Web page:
S Korea becomes 7th fully-fledged space power

ON JUNE 21, 2022, a 200-tonne South Korean space launch vehicle, the KSLV-II, or Nuri, finally took off from the Naro spaceport in Goheung County, Jeollanam-do Province. The ministry of science and ICT and the Korea Aerospace Research Institute announced that all tasks of the flight had been completed. On June 22, KARI established two-way communication with the satellite, which had been placed in earth orbit, with data sent to the satellite to adjust its position.

From June 29, four small research satellites will begin taking turns to separate at two-day intervals. The satellite will make 14.6 revolutions around the earth per day for two years. Its tasks include checking the performance of the thermoelectric generator, the S-bad antenna and other equipment based on South Korean technology.

On June 23, South Korea successfully launched its first satellite equipped with its own global positioning system — KPS, KASS — into earth orbit to improve signal accuracy and reliability and better ensure flight safety. The launch took place at the spaceport in Kourou, French Guiana.

South Korea, thus, became the 7th country in the world, after Russia, the United States, France, China, Japan and India, to launch a satellite weighing more than one tonne into space on its own. The next launch of Nuri is scheduled for the first half of 2023, with four more rocket launches in all by 2027, and if all goes well, Seoul then plans to send a landing module to the moon by 2031, spending 1.9 trillion won on the project and equaling the USSR, the US and China.

In parallel, in early August 2022, the SpaceX Falcon 9 rocket from Cape Canaveral in Florida will launch the Korea Pathfinder orbiter named Tanuri — a compound of the words ‘tal’, moon, and ‘nuri’, short for ‘nurida’, to explore, enjoy — which after a four-month mission will begin circling the moon in December at an altitude of 100 kilometres, conducting various science projects until December 2023. In particular, it will search for landing sites for Korea’s unmanned lunar lander and collect data on the lunar surface to support the US-led Artemis programme.

If the Tanuri succeeds in its mission, Korea will become the 7th country in the world to explore the moon.

The history of South Korea’s rocket and space programmes has been covered in part previously, but, at the request of the audience, we will tell it in more detail. The first domestic rocket was tested under Syngman Rhee in 1958, and under president Park Chung-hee in 1978, the White Bear, or the NHK-1, similar to the American Nike Hercules, flew 200 kilometres.

The development of a full-fledged rocket aimed at space has been underway since 1993 when the Korea Aerospace Research Institute launched the KSR-1 solid-propellant rocket, which flew for 190 seconds at a maximum altitude of 39km and a distance of 77km. The KSR-2 rocket, successfully launched in 1997, was already a two-stage rocket and reached an altitude of 151km.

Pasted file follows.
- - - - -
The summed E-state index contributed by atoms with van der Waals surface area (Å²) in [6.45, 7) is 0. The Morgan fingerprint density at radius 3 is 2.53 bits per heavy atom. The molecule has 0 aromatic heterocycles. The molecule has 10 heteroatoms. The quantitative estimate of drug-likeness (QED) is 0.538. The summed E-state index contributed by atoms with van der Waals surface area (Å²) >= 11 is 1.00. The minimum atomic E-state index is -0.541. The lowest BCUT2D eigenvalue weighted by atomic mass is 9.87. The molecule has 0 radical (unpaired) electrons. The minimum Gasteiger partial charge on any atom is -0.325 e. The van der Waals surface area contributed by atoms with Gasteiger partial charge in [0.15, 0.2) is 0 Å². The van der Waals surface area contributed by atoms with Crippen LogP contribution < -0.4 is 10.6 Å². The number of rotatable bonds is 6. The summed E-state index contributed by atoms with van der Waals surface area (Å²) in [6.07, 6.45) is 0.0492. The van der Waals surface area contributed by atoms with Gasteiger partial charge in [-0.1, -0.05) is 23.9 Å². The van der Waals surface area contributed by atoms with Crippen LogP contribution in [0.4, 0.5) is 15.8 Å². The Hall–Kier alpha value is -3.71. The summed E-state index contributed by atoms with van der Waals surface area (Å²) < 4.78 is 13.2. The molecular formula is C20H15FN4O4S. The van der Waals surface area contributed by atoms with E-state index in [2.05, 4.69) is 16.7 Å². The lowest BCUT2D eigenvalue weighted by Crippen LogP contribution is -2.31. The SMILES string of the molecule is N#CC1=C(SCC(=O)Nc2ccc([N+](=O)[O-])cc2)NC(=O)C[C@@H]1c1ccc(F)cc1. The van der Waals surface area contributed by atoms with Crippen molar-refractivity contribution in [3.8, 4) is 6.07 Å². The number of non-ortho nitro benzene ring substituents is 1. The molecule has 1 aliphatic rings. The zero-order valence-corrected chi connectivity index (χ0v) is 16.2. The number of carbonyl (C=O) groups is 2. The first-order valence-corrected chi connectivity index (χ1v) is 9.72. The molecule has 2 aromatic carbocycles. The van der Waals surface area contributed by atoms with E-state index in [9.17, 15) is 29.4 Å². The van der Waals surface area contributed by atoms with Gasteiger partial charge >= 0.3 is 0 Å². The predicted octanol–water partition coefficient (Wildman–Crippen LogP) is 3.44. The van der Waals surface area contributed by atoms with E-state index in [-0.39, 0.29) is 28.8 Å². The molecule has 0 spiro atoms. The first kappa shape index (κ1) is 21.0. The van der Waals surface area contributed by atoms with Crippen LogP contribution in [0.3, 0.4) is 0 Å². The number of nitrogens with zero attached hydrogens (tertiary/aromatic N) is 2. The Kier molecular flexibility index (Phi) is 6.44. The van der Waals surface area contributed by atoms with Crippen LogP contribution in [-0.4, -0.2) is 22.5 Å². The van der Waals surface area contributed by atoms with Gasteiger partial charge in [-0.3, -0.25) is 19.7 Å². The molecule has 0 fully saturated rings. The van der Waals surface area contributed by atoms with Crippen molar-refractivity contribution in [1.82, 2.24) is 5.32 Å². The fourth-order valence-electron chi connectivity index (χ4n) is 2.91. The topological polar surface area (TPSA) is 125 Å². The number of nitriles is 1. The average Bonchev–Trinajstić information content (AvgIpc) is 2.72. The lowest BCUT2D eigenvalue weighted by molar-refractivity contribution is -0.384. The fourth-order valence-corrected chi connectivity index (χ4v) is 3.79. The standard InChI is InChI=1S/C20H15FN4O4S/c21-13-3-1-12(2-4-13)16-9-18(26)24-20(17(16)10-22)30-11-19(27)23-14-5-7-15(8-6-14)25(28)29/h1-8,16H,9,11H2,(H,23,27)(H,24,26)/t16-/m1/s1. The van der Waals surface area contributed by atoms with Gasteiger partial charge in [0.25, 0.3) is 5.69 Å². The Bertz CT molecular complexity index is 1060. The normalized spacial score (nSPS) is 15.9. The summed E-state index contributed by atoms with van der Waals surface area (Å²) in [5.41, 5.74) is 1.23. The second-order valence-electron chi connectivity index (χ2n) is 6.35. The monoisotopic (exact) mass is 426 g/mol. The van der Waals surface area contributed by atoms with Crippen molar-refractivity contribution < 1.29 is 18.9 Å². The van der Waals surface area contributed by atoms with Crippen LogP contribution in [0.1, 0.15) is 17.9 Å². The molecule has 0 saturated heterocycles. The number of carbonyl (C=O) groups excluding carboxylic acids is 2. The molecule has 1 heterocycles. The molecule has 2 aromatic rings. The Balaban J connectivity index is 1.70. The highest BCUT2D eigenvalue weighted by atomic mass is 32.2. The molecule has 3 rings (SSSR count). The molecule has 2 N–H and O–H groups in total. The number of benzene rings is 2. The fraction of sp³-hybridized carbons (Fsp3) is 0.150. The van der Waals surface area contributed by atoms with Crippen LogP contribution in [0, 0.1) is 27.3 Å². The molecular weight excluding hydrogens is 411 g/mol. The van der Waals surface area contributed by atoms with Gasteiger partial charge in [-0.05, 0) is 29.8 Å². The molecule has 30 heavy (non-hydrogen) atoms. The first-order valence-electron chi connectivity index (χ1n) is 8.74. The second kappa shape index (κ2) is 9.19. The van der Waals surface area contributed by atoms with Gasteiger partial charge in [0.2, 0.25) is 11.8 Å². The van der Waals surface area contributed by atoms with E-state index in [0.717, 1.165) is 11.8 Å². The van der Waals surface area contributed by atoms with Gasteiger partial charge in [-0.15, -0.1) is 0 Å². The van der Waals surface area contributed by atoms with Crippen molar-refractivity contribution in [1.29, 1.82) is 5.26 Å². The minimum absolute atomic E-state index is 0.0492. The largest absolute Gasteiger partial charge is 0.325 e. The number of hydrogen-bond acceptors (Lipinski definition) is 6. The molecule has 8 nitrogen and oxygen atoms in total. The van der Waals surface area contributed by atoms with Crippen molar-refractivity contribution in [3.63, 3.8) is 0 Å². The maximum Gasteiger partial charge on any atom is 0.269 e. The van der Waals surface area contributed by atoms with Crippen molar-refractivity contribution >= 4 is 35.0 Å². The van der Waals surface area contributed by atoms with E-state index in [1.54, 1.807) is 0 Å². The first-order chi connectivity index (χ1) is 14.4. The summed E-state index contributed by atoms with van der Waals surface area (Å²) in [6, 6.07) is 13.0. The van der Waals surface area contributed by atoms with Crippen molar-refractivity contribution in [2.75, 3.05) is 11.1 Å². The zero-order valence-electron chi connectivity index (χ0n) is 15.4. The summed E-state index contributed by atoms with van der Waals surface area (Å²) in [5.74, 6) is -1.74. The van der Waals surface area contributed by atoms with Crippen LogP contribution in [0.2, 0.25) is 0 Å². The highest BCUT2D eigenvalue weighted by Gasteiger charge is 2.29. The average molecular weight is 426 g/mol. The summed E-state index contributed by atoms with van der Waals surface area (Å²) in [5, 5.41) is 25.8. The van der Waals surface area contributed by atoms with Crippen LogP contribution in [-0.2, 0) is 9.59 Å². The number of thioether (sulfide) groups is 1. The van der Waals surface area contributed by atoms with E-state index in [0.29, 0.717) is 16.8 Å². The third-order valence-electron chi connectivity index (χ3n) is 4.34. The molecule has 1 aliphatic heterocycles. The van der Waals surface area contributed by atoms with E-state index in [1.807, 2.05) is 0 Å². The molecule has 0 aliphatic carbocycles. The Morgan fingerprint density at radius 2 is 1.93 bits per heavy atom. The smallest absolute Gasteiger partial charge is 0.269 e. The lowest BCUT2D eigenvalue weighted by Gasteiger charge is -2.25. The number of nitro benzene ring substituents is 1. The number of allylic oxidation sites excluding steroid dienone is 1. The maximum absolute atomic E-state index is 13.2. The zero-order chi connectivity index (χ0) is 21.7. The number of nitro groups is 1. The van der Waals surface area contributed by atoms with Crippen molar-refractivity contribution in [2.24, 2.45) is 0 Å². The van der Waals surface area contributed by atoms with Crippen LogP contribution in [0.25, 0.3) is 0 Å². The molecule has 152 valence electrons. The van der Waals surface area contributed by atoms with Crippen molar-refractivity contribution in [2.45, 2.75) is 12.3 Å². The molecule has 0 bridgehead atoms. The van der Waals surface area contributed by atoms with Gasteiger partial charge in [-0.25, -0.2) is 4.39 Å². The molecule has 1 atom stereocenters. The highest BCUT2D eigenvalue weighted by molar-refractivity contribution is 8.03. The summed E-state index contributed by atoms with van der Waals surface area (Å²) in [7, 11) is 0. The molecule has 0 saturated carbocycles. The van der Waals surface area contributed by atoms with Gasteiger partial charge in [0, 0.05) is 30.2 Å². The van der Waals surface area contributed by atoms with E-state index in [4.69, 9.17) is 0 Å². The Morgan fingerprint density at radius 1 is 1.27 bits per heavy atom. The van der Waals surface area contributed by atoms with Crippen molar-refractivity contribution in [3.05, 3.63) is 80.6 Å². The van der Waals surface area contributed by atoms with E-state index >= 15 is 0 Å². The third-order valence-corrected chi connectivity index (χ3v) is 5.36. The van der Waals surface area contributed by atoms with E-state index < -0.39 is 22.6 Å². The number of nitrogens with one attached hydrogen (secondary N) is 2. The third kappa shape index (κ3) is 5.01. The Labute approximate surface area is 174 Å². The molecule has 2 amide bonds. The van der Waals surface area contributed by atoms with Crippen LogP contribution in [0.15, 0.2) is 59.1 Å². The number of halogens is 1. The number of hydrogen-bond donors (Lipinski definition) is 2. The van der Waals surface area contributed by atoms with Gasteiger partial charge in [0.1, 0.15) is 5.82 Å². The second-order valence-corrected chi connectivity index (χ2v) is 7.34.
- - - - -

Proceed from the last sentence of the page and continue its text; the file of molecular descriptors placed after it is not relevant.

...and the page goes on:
However, the solid-propellant rocket could not evolve into a space rocket capable of shooting down satellites because of US range restrictions. In addition, since the establishment of the Missile Technology Control Regime in 1987, the United States has prevented trade in finished rocket products as well as related technologies and components. The Republic of Korea was no exception, despite its status as an ally, and hence the place that helped to develop the Korean space rocket was the former Soviet Union.

The Chosun Ilbo honestly points out that ‘the history of Korea’s space launch development is intertwined with the political and diplomatic transformations of the great powers and the resulting coincidences’, and the Russian default of 1998 contributed greatly to the transfer of Russian space technology to Seoul. Nevertheless, on March 26, 2001, South Korea joined the Missile Technology Control Regime, an informal international association that monitors the proliferation of unmanned delivery systems capable of delivering weapons of mass destruction.

The KSR-3 was a one-stage rocket launched successfully in 2002, but it was Korea’s first liquid-fueled rocket, and it is believed that cooperation with Russia in space technology began there. The launch of the joint Korea Space Launch Vehicle-I project was planned for 2005, but it has been postponed several times. For example, on August 19, 2009, the launch was halted less than eight minutes before liftoff after the automatic launch system had detected a problem in the high-pressure tank.

On August 25, 2009, the KSLV-I successfully entered orbit, but the science satellite could not be orbited due to a malfunction in the fairing assembly. On June 10, 2010, the KSLV-I took off for a second time, but exploded 137.19 seconds after launch, and a successful launch took place only on January 30, 2013.

The first stage of the Naro had an Angara engine imported from Russia while the second stage had a domestically produced solid-propellant thruster.

In parallel, South Korea launched the KSLV-II space rocket project in March 2010. In 2014–2016, liquid-fuelled engine tests were conducted; in March 2018 South Korea began a comprehensive test; and on September 3, 2018, the KSLV-II was named ‘Nuri’, which means ‘peace’ in Korean.